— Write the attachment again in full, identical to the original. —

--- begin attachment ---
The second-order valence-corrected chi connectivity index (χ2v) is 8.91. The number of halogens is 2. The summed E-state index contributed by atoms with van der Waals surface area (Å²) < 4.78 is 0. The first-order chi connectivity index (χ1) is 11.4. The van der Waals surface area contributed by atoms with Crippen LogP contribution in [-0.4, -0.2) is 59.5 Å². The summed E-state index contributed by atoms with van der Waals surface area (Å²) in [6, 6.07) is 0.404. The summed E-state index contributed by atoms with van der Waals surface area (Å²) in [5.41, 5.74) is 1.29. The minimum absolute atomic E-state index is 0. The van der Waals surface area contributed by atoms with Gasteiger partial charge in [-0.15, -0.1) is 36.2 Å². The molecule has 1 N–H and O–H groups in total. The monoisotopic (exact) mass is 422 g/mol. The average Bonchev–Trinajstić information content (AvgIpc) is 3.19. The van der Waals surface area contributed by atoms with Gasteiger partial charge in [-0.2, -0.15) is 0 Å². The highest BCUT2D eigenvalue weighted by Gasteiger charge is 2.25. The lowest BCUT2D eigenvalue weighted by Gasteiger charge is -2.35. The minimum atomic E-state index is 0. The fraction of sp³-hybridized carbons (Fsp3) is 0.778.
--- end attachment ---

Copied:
The second-order valence-corrected chi connectivity index (χ2v) is 8.91. The number of halogens is 2. The summed E-state index contributed by atoms with van der Waals surface area (Å²) < 4.78 is 0. The first-order chi connectivity index (χ1) is 11.4. The van der Waals surface area contributed by atoms with Crippen LogP contribution in [-0.4, -0.2) is 59.5 Å². The summed E-state index contributed by atoms with van der Waals surface area (Å²) in [6, 6.07) is 0.404. The summed E-state index contributed by atoms with van der Waals surface area (Å²) in [5.41, 5.74) is 1.29. The minimum absolute atomic E-state index is 0. The van der Waals surface area contributed by atoms with Gasteiger partial charge in [-0.15, -0.1) is 36.2 Å². The molecule has 1 N–H and O–H groups in total. The monoisotopic (exact) mass is 422 g/mol. The average Bonchev–Trinajstić information content (AvgIpc) is 3.19. The van der Waals surface area contributed by atoms with Gasteiger partial charge in [-0.2, -0.15) is 0 Å². The highest BCUT2D eigenvalue weighted by Gasteiger charge is 2.25. The lowest BCUT2D eigenvalue weighted by Gasteiger charge is -2.35. The minimum atomic E-state index is 0. The fraction of sp³-hybridized carbons (Fsp3) is 0.778.